The website of People’s Daily, the mouthpiece of the CCP, is now a listed company in the Shanghai Stock Exchange. The company raised 1.4 billion yuan (US$222.2 million) in its IPO, nearly three times the amount it hoped for. On the first day of its trading, its stock price surged 76%. Before People’s Daily’s IPO, some pro-democracy activists said that no citizen would buy the stock of a propaganda machine whose profit comes solely from government subsidy. But they couldn’t be more wrong.
Hu Xijin (胡锡进), the Chief Editor of Global Times and a shareholder of People’s Daily, proclaimed victoriously, “The strong performance of People’s Daily on the stock market clearly showed that the majority of Chinese people support our political system. People have voted with their own money.” Meanwhile, pro-democracy blogger Wu Yue San Ke (五岳散客) sadly reflected: “In our society most people are still willing to exchange democracy for monetary gains.”
I do find the retail investors’ enthusiasm over People’s Daily unnerving, only because it confirms my pessimistic view that many people are not against a repressive system as long as they have a chance to join the repressor side. But from an investor’s perspective, People’s Daily’s success is no surprise. The single most important lesson Chinese investors learned in the past several years is that you have to “Follow the Government”. People are buying People’s Daily only because they believe the government will not let it fail even if it means showering taxpayer money on it.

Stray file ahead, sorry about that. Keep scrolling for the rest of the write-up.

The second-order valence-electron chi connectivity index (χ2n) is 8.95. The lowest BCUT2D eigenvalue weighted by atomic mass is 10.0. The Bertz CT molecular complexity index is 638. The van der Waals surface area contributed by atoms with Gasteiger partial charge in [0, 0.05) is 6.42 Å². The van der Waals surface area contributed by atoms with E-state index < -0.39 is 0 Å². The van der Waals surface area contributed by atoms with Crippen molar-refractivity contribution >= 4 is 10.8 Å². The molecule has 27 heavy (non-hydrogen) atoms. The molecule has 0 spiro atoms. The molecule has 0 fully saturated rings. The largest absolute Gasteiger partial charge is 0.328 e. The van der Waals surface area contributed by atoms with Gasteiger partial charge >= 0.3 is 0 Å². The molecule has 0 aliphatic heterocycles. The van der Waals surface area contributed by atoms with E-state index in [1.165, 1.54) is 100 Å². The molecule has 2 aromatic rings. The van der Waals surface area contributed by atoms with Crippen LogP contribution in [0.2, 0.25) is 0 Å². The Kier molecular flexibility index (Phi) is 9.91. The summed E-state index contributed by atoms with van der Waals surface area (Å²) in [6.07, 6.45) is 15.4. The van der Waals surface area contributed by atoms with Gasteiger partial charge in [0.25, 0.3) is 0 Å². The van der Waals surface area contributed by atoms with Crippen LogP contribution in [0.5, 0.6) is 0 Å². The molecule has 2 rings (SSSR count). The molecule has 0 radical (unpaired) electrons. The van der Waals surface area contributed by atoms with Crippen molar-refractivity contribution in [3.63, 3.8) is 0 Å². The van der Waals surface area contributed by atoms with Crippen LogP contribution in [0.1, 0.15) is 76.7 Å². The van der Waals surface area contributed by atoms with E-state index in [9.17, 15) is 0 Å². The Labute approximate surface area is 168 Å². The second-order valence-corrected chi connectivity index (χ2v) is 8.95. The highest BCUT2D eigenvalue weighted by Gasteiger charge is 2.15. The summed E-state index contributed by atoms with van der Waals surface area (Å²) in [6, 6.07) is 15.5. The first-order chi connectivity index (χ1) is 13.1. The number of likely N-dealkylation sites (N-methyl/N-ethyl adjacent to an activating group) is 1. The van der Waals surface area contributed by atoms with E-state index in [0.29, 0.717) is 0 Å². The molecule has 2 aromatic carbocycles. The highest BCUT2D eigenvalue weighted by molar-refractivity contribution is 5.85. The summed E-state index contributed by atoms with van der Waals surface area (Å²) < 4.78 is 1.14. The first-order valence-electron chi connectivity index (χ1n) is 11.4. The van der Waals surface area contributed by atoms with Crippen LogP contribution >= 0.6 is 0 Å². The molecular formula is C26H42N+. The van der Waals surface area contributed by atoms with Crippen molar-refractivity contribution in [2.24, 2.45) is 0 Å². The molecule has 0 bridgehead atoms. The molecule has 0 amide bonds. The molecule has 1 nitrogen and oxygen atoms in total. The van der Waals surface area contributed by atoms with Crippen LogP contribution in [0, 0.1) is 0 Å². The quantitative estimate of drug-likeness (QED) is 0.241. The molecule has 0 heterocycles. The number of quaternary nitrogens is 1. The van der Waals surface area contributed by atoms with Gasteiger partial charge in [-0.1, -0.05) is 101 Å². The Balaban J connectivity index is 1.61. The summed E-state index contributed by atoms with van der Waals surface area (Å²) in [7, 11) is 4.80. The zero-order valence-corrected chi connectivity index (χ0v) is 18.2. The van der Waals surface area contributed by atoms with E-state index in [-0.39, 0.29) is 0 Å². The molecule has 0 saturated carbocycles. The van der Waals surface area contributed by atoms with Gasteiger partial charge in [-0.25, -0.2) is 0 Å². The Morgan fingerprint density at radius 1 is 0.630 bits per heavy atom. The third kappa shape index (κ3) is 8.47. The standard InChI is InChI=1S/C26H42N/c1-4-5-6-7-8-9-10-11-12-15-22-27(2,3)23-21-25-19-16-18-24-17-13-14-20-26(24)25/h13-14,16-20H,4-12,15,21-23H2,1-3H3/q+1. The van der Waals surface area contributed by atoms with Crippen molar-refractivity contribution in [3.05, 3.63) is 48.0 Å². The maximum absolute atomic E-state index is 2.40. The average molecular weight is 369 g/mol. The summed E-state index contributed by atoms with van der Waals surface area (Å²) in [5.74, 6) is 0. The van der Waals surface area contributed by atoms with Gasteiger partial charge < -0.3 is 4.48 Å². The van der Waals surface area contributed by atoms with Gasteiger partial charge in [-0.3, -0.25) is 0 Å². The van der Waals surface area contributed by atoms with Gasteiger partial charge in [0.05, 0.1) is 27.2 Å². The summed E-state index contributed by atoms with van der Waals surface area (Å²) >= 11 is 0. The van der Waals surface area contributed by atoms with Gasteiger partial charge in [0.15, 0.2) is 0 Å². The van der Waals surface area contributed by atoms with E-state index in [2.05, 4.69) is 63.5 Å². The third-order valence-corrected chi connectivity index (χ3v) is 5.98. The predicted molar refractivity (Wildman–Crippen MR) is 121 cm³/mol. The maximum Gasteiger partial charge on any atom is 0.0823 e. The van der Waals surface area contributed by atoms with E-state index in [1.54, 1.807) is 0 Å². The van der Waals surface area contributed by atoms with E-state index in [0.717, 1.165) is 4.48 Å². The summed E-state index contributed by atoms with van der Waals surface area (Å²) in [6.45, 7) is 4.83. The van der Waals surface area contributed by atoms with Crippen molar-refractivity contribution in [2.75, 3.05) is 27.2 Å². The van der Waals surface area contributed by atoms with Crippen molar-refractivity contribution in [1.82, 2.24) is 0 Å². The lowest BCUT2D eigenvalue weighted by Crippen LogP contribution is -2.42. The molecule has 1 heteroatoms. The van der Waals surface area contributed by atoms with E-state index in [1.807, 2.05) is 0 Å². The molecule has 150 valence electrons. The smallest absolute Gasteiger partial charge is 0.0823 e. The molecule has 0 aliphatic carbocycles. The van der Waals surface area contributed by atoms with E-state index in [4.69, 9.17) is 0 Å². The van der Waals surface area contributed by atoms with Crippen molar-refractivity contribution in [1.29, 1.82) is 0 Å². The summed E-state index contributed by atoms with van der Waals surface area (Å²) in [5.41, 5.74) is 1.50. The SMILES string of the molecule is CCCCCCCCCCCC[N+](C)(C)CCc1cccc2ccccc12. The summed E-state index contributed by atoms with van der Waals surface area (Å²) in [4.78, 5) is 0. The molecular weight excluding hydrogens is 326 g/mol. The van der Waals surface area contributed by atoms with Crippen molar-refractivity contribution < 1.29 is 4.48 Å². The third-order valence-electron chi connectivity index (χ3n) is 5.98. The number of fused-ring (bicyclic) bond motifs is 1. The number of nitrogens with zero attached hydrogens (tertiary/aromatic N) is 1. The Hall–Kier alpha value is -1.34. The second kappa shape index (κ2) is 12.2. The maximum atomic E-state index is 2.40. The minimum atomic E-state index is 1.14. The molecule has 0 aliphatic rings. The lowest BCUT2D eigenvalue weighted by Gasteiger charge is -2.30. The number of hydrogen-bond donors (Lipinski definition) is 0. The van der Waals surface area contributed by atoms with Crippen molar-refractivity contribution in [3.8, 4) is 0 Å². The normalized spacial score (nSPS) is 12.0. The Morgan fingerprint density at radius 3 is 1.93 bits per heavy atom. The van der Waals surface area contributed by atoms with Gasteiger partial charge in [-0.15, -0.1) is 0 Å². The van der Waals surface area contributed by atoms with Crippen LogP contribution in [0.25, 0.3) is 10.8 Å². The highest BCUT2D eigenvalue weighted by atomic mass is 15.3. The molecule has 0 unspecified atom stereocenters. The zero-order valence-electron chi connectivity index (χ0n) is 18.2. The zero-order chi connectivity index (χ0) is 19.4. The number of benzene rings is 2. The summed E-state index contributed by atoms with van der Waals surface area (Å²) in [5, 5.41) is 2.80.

Here are some facts about the website of People’s Daily that have been discovered by netizens so far:
It has certain monopolistic advantages in the heavily controlled news industry. For example, a Chinese journalist can only be acknowledged as a “professional journalist” after they received a “journalist license” from the government. Any journalistic investigation might be considered illegal if the journalist does not have the “journalist license”. None of the other Internet news portal has any journalist licenses, while People’s Daily has more than 120 ones.
The other Internet news portals, from Sina, Sohu to Tencent, are required to buy and publish news from People’s Daily. How many companies have such power over their competitors?
The biggest clients of People’s Daily are all government institutions who are not price sensitive at all.
It can generate profit even without income. For example, the People’s Search Engine, which is set up to compete with Google, has not been monetized at all, but already has more than 30 million yuan profit magically showing up in its book.
It plans to spend part of the money it raised on office equipment, namely iPhones and iPads, at the price of 10000 yuan each, several times the market price.
The successful IPO of the website of People’s Daily is a testament to the success of state capitalism in China. The bureaucrats working for People’s Daily must be celebrating: Who said the Internet or the market will undermine state authority? Now we have more money to buy luxury goods such as iPhones and LV or to fly first class to the US for business tour. And if we have some money left, we can spend it on educating people that democratic values are just Western imperialist ideology.